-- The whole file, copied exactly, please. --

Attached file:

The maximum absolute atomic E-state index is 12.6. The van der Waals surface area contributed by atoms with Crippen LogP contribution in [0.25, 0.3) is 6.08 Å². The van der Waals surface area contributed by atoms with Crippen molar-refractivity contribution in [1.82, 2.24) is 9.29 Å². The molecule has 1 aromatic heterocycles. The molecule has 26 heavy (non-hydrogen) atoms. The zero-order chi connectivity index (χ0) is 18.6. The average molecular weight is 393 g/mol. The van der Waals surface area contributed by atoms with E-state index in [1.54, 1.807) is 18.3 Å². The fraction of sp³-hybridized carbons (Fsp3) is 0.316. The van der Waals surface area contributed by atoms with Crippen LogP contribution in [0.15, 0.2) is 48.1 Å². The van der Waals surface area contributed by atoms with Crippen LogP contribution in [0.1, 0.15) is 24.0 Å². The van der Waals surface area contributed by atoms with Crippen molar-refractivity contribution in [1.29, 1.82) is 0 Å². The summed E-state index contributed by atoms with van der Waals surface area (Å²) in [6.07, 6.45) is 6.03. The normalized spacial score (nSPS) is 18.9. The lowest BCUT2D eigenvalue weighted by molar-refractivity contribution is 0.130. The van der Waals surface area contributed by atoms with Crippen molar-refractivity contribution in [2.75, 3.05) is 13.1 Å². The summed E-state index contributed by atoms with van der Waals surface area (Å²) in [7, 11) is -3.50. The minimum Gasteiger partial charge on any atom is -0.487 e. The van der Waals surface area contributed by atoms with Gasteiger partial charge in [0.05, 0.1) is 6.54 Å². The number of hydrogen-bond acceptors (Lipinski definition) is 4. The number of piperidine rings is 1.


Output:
The maximum absolute atomic E-state index is 12.6. The van der Waals surface area contributed by atoms with Crippen LogP contribution in [0.25, 0.3) is 6.08 Å². The van der Waals surface area contributed by atoms with Crippen molar-refractivity contribution in [1.82, 2.24) is 9.29 Å². The molecule has 1 aromatic heterocycles. The molecule has 26 heavy (non-hydrogen) atoms. The zero-order chi connectivity index (χ0) is 18.6. The average molecular weight is 393 g/mol. The van der Waals surface area contributed by atoms with E-state index in [1.54, 1.807) is 18.3 Å². The fraction of sp³-hybridized carbons (Fsp3) is 0.316. The van der Waals surface area contributed by atoms with Crippen LogP contribution in [0.15, 0.2) is 48.1 Å². The van der Waals surface area contributed by atoms with Crippen LogP contribution in [0.1, 0.15) is 24.0 Å². The van der Waals surface area contributed by atoms with Crippen molar-refractivity contribution in [1.29, 1.82) is 0 Å². The summed E-state index contributed by atoms with van der Waals surface area (Å²) in [6.07, 6.45) is 6.03. The normalized spacial score (nSPS) is 18.9. The lowest BCUT2D eigenvalue weighted by molar-refractivity contribution is 0.130. The van der Waals surface area contributed by atoms with Crippen molar-refractivity contribution in [2.75, 3.05) is 13.1 Å². The summed E-state index contributed by atoms with van der Waals surface area (Å²) in [7, 11) is -3.50. The minimum Gasteiger partial charge on any atom is -0.487 e. The van der Waals surface area contributed by atoms with Gasteiger partial charge in [0.05, 0.1) is 6.54 Å². The number of hydrogen-bond acceptors (Lipinski definition) is 4. The number of piperidine rings is 1.